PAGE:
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Alzheimer's disease (AD) has a devastating impact on aged people worldwide. Although sophisticated and advanced molecular methods have been developed for its diagnosis since early phases, pharmacological treatment still represents an unresolved topic. The more the disease progresses, the more the uneffectiveness of antidementia drugs emerges. New and encouraging results from experimental works indicate that glutamate pathway may play a substantial role in the pathogenesis since early stages of the disease. Several experimental data together with the clinical use of the uncompetitive N-methyl-d-aspartate (NMDA) antagonist memantine strengthen this idea. Unfortunately, definitive data on the glutamatergic transmission involvement in AD are still incomplete. Moreover, clinical results indicate only temporarily limited effects of memantine. Currently, memantine is indicated for moderate-to-severe cases of AD, an indication that may limit its efficacy and impact on Alzheimer's dementia. The association of memantine with the acetylcholinesterase inhibitor drugs used to treat dementia symptoms appears to be beneficial, in both experimental and clinical studies. Because cholinergic and glutamatergic dysfunction occurs early in AD, the coadministration of appropriate treatment in early stages of the disease might represent a valid option from the beginning of cognitive decline. Moreover, to better evaluate drug efficacy, the association of the recently introduced biomarkers with a clinical AD profile should be considered an aim to pursue.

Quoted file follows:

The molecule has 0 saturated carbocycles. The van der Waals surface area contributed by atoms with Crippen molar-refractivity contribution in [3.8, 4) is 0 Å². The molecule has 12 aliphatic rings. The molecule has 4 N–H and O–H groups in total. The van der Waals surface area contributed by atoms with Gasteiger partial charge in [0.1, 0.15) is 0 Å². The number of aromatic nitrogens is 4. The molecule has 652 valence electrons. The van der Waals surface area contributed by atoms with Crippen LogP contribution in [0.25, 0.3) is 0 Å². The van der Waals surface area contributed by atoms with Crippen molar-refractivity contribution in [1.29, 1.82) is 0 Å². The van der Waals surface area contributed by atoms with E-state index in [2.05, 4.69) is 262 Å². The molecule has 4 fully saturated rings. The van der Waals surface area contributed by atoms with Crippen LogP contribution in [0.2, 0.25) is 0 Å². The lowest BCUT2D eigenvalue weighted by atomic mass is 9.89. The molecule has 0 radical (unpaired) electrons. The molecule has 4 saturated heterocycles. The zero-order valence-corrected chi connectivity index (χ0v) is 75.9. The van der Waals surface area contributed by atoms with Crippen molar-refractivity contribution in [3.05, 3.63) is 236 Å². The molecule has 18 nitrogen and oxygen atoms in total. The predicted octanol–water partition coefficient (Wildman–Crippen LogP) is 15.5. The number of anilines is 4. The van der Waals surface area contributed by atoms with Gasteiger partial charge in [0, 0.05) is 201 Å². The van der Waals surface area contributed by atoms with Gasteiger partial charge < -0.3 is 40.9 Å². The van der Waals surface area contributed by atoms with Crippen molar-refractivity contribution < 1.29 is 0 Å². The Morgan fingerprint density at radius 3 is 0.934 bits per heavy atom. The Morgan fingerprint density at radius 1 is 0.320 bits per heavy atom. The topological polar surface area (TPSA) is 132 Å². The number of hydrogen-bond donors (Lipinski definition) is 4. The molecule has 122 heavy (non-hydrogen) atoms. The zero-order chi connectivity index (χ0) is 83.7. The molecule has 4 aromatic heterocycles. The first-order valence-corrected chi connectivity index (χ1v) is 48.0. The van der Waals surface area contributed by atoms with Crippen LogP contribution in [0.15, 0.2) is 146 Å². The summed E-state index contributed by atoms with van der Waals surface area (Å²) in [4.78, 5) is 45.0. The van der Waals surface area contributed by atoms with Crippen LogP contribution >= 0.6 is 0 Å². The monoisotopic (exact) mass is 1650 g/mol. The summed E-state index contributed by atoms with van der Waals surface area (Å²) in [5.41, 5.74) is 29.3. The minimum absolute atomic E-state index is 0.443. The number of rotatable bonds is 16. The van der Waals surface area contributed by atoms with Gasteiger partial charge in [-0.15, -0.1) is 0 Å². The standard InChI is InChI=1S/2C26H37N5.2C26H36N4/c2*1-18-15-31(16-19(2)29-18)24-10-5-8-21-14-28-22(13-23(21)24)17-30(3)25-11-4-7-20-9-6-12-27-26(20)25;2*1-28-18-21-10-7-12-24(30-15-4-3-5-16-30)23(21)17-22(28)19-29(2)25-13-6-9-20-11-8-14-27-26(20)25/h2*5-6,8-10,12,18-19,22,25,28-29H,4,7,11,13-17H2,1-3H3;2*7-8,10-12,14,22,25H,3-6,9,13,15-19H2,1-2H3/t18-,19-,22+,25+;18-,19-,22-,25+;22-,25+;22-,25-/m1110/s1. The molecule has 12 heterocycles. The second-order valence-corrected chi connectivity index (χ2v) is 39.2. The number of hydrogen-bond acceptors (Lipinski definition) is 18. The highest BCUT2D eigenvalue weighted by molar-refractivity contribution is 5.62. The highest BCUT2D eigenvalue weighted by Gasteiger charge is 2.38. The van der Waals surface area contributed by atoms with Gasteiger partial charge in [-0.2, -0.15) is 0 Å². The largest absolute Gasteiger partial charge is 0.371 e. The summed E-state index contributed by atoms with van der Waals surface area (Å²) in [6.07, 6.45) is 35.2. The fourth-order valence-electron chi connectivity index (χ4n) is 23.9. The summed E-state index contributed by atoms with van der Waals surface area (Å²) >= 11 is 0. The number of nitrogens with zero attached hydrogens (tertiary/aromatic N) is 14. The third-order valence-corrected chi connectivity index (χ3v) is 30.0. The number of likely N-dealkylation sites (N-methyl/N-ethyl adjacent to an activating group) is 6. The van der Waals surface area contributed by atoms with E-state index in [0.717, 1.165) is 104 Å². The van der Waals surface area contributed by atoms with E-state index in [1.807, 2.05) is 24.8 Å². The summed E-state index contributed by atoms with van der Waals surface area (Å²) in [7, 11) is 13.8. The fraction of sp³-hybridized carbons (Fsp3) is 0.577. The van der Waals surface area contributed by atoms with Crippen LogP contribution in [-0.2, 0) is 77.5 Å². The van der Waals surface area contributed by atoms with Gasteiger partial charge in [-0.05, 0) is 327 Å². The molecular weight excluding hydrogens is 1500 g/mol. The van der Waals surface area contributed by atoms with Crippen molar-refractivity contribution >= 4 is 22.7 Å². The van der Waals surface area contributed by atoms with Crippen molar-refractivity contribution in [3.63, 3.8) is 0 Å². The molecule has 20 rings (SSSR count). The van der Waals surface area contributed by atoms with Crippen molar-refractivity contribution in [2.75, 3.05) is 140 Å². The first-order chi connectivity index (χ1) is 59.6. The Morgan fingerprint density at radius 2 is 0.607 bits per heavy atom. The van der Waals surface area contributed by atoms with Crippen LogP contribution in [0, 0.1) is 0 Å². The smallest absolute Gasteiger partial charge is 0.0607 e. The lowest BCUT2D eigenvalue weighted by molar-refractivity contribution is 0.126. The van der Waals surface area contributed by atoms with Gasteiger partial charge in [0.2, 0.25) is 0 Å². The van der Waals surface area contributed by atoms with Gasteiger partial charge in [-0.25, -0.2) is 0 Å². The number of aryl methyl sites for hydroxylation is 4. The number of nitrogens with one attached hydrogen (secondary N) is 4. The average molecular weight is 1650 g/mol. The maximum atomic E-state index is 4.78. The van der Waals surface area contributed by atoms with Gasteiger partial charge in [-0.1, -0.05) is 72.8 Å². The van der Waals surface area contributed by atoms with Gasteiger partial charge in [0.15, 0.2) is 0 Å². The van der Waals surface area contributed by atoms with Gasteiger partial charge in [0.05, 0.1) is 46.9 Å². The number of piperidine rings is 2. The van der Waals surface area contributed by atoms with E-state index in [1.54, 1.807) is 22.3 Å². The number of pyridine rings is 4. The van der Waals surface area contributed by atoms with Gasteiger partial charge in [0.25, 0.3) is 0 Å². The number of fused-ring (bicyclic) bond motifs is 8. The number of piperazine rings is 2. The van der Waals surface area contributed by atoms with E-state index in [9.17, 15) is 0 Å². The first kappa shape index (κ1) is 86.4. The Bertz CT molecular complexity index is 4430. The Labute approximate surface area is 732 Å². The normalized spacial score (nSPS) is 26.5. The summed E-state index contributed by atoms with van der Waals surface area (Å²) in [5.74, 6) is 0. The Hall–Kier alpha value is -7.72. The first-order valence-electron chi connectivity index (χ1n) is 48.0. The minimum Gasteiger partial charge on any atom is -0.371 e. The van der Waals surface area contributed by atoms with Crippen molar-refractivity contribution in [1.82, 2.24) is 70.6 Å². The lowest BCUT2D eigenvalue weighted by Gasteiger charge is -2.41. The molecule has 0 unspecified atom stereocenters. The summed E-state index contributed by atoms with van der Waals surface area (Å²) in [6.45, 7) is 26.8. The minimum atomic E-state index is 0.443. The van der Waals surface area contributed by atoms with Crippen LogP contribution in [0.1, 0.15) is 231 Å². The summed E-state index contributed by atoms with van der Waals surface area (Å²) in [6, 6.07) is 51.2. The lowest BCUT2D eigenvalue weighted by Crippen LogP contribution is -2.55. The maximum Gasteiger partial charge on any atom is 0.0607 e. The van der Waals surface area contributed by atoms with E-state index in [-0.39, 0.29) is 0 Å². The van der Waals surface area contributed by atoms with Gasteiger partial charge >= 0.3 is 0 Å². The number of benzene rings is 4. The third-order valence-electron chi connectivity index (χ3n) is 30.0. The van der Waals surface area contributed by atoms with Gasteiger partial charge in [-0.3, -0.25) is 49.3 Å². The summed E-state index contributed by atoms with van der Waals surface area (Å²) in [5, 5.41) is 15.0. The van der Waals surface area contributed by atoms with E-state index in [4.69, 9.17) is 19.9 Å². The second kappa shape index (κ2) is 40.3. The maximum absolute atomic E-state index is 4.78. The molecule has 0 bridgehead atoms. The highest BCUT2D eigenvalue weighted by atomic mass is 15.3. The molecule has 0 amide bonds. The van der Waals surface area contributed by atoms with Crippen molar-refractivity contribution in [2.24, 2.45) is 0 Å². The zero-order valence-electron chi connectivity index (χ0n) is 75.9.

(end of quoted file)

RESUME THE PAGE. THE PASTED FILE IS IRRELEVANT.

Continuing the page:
Original publication




Journal article


CNS Neurosci Ther

Publication Date





549 - 555


Alzheimer's disease, Aβ42, Clinical profile, Glutamate, Nicotinic receptor, Alzheimer Disease, Amyloid beta-Peptides, Animals, Cholinesterase Inhibitors, Excitatory Amino Acid Antagonists, Glutamic Acid, Humans, Receptors, N-Methyl-D-Aspartate